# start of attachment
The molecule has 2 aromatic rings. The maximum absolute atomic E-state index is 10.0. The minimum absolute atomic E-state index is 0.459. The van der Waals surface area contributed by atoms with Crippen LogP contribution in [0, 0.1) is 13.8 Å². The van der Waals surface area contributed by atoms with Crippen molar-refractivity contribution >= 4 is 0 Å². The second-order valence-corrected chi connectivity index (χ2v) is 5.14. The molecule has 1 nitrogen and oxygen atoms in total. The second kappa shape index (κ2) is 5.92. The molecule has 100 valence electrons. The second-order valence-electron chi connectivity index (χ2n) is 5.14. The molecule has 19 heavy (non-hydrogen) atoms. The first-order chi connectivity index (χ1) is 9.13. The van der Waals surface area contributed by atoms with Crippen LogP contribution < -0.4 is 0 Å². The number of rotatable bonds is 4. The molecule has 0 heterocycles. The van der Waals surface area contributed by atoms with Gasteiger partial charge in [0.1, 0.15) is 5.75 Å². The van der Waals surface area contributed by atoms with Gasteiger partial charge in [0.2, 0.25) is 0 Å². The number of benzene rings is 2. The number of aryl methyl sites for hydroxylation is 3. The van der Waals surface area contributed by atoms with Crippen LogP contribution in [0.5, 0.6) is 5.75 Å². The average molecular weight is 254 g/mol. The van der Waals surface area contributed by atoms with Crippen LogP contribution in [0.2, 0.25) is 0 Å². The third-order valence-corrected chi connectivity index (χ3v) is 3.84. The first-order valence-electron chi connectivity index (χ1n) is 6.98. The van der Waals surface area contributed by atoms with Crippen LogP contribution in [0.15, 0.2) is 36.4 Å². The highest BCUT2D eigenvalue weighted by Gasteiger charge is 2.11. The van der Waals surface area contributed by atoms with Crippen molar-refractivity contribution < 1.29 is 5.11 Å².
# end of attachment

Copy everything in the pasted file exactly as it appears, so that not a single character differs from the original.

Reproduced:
The molecule has 2 aromatic rings. The maximum absolute atomic E-state index is 10.0. The minimum absolute atomic E-state index is 0.459. The van der Waals surface area contributed by atoms with Crippen LogP contribution in [0, 0.1) is 13.8 Å². The van der Waals surface area contributed by atoms with Crippen molar-refractivity contribution >= 4 is 0 Å². The second-order valence-corrected chi connectivity index (χ2v) is 5.14. The molecule has 1 nitrogen and oxygen atoms in total. The second kappa shape index (κ2) is 5.92. The molecule has 100 valence electrons. The second-order valence-electron chi connectivity index (χ2n) is 5.14. The molecule has 19 heavy (non-hydrogen) atoms. The first-order chi connectivity index (χ1) is 9.13. The van der Waals surface area contributed by atoms with Crippen LogP contribution < -0.4 is 0 Å². The number of rotatable bonds is 4. The molecule has 0 heterocycles. The van der Waals surface area contributed by atoms with Gasteiger partial charge in [0.1, 0.15) is 5.75 Å². The van der Waals surface area contributed by atoms with Gasteiger partial charge in [0.2, 0.25) is 0 Å². The number of benzene rings is 2. The number of aryl methyl sites for hydroxylation is 3. The van der Waals surface area contributed by atoms with Crippen LogP contribution in [0.5, 0.6) is 5.75 Å². The average molecular weight is 254 g/mol. The van der Waals surface area contributed by atoms with Crippen LogP contribution in [0.2, 0.25) is 0 Å². The third-order valence-corrected chi connectivity index (χ3v) is 3.84. The first-order valence-electron chi connectivity index (χ1n) is 6.98. The van der Waals surface area contributed by atoms with Crippen LogP contribution in [0.15, 0.2) is 36.4 Å². The highest BCUT2D eigenvalue weighted by Gasteiger charge is 2.11. The van der Waals surface area contributed by atoms with Crippen molar-refractivity contribution < 1.29 is 5.11 Å².